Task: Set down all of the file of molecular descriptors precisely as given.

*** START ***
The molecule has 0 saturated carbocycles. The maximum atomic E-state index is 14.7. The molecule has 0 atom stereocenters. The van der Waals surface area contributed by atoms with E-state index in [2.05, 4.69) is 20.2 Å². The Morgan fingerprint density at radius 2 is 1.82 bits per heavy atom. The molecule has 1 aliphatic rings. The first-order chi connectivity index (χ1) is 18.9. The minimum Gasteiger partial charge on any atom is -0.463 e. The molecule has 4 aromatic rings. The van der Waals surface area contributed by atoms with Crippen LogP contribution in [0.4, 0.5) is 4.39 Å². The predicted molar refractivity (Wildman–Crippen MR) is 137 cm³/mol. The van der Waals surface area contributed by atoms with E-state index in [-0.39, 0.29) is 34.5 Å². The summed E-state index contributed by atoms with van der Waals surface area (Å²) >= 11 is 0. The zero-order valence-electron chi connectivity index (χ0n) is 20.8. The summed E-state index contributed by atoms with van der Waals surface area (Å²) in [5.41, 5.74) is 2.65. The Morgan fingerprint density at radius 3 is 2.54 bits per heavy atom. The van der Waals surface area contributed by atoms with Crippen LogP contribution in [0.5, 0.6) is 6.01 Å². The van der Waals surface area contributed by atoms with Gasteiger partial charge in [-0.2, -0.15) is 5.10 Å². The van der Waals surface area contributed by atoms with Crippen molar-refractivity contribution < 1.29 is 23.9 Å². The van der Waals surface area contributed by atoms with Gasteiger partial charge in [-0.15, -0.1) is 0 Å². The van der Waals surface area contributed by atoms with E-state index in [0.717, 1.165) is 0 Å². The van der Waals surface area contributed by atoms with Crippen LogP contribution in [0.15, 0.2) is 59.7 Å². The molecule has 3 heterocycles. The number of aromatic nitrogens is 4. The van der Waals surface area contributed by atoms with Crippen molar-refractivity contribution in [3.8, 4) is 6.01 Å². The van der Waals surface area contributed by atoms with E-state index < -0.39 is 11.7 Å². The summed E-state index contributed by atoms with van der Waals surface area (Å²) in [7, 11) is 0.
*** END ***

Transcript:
The molecule has 0 saturated carbocycles. The maximum atomic E-state index is 14.7. The molecule has 0 atom stereocenters. The van der Waals surface area contributed by atoms with E-state index in [2.05, 4.69) is 20.2 Å². The Morgan fingerprint density at radius 2 is 1.82 bits per heavy atom. The molecule has 1 aliphatic rings. The first-order chi connectivity index (χ1) is 18.9. The minimum Gasteiger partial charge on any atom is -0.463 e. The molecule has 4 aromatic rings. The van der Waals surface area contributed by atoms with Crippen LogP contribution in [0.4, 0.5) is 4.39 Å². The predicted molar refractivity (Wildman–Crippen MR) is 137 cm³/mol. The van der Waals surface area contributed by atoms with E-state index in [-0.39, 0.29) is 34.5 Å². The summed E-state index contributed by atoms with van der Waals surface area (Å²) >= 11 is 0. The zero-order valence-electron chi connectivity index (χ0n) is 20.8. The summed E-state index contributed by atoms with van der Waals surface area (Å²) in [5.41, 5.74) is 2.65. The Morgan fingerprint density at radius 3 is 2.54 bits per heavy atom. The van der Waals surface area contributed by atoms with Crippen LogP contribution in [0.5, 0.6) is 6.01 Å². The van der Waals surface area contributed by atoms with Gasteiger partial charge in [-0.2, -0.15) is 5.10 Å². The van der Waals surface area contributed by atoms with Crippen molar-refractivity contribution < 1.29 is 23.9 Å². The van der Waals surface area contributed by atoms with Gasteiger partial charge in [-0.15, -0.1) is 0 Å². The van der Waals surface area contributed by atoms with E-state index in [0.717, 1.165) is 0 Å². The van der Waals surface area contributed by atoms with Crippen LogP contribution in [0.15, 0.2) is 59.7 Å². The molecule has 3 heterocycles. The number of aromatic nitrogens is 4. The van der Waals surface area contributed by atoms with Crippen molar-refractivity contribution in [3.8, 4) is 6.01 Å². The van der Waals surface area contributed by atoms with E-state index < -0.39 is 11.7 Å². The summed E-state index contributed by atoms with van der Waals surface area (Å²) in [7, 11) is 0.